Daniel Clowes is one of those names that has an air of familiarity to it that you can’t really put your finger on. Unfortunately, in recent years, he’s primarily known as the guy that Shia Lebeouf plagiarized. When the eccentric actor made his directorial debut with an “original” short film titled HowardCantour.com, it debuted to great acclaim but was quickly defrauded as pretty direct rip-off of a Clowes comic book called Justin M. Damiano in first published in 2007. It’s sad that this is the most mainstream mention of such a great writer, whose transition to film came only at the hands of director Terry Zwigoff, who directed the only two previous legitimate Clowes adaptations: the criminally underrated Art School Confidential and the celebrated and now Criterion Collection film from sixteen years ago, Ghost World. Now, in just as small a release as both the Zwigoff films got, another of Clowes stories gets the big screen treatment in Wilson.
Lounging in the titular role is Woody Harrelson, playing a neurotic, completely filterless but overwhelmingly lonely character. Living alone with his dog Pepper, Wilson is the type of person to seek out someone trying to keep to themselves on an empty bus to talk their ear off, more often than not with totally disastrous results. After the death of his father, Wilson decides that he needs to reclaim things in his life to make it have more meaning. To do this, he searches to reconnect with his ex-wife Pippy (Laura Dern), a fractured woman who’s temper and sobriety is perpetually on crumbling ground. During the renewal of their relationship, Libby lets it slip that she gave birth to Wilson’s child but put the baby up for adoption. Now, with a new crusade, Wilson and Libby decide to track down their adopted child in hopes of some sort of closure.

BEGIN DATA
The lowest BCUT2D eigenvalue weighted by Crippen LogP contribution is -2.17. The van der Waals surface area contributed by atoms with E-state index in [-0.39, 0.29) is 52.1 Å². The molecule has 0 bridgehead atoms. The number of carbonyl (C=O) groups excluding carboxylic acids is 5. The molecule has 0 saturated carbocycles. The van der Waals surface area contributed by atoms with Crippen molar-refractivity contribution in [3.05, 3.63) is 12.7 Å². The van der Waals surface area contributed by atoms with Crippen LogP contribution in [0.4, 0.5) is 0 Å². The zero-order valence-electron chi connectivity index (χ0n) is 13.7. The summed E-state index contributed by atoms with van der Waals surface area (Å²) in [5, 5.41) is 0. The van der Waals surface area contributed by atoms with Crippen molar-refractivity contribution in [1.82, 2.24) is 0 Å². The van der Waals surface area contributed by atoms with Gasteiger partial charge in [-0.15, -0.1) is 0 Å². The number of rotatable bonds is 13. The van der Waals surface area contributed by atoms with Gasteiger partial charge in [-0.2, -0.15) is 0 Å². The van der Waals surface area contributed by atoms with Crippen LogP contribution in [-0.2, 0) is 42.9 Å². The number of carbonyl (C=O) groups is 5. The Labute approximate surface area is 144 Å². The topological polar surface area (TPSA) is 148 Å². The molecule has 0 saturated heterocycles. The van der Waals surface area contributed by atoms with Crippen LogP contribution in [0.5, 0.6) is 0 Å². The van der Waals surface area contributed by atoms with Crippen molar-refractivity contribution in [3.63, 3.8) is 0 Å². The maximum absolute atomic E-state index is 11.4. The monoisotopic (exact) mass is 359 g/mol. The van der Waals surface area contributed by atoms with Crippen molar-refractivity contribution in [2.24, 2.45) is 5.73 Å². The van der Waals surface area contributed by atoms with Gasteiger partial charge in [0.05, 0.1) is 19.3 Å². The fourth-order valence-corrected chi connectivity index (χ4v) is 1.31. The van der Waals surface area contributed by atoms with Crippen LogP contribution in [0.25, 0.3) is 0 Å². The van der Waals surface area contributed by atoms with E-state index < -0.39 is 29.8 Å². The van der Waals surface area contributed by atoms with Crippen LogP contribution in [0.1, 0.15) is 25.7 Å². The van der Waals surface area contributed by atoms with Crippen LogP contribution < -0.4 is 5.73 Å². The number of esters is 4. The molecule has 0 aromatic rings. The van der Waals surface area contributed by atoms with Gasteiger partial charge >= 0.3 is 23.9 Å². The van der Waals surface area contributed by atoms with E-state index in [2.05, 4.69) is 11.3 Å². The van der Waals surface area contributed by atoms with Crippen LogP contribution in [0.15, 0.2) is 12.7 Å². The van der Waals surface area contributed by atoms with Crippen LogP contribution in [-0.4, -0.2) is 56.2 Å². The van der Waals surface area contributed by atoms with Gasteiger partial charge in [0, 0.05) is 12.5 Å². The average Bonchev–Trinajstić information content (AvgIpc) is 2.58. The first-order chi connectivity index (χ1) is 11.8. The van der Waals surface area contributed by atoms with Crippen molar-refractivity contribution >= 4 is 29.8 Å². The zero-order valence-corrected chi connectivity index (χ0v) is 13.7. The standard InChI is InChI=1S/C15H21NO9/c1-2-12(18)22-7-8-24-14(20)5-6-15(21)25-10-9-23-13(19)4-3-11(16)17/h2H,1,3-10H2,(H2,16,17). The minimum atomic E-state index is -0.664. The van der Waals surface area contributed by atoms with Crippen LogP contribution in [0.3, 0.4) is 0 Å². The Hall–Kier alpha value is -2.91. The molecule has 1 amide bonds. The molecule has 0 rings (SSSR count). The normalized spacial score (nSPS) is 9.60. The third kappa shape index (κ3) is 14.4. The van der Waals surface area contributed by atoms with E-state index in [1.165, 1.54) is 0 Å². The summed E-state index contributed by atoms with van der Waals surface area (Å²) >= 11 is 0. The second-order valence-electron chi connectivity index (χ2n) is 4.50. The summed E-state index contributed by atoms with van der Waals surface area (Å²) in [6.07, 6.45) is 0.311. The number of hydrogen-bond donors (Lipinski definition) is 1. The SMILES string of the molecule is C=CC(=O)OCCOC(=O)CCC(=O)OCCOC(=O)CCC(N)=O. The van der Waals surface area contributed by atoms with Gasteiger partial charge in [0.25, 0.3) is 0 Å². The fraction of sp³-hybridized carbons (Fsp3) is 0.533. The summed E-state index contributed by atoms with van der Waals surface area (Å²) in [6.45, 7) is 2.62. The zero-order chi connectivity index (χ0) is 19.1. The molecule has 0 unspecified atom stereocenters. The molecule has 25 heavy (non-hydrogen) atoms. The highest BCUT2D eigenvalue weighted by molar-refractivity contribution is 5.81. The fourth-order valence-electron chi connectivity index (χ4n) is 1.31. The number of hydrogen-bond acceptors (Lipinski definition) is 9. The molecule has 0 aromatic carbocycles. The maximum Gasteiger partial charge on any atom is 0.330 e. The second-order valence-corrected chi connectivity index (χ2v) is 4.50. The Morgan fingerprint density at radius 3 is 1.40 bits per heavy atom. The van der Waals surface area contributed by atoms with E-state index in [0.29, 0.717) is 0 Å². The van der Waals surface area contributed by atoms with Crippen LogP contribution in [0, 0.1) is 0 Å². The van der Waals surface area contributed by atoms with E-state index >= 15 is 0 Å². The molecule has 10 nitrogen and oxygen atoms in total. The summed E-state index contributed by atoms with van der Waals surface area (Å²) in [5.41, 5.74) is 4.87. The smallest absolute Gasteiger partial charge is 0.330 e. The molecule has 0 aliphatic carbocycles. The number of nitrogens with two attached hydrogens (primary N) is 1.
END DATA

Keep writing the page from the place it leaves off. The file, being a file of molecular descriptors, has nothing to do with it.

The script for this film, written by Clowes himself, is line after line of comedy gold. Harrelson embraces the character of Wilson thoroughly, delivering everything with a knowledgeable relish but it’s in the more emotional beats that we see that there is another side to this coin as he wears everything in his mind right out on his sleeve. Adding that much more to Harrelson’s performance is Laura Dern, a long underappreciated actress. In embodying the role of Pippy, Dern slays the shamelessly forward conversation and makes no attempt to hide Pippy’s damage, which makes her life seem like it’s teetering on the edge of oblivion. Both of these odd souls may be good for each other… or they may be enabling each other in ways that are detrimental to their adult growth.
I think the most complicated thing about Wilson, both in writing and direction, is making the character likable enough to root for, especially being that he’s a modern societal curmudgeon that speaks his discontent with a smile. We don’t ever want to be Wilson or even close to who he is but Clowes and director Craig Johnson make his journey really compelling. For Johnson, this isn’t the first damaged character study he’s made, as he astounded me with the Bill Hader and Kristen Wiig film The Skeleton Twins, a film that showcased a new voice in quirky comedies. Wilson won’t hit a broad audience but will resonate those in the know on Daniel Clowe’s work and indie comedies in general. Plus, I think we all have a love for the goofier side of one of the greatest known potheads in Hollywood, Woody Harrelson. 4.5/5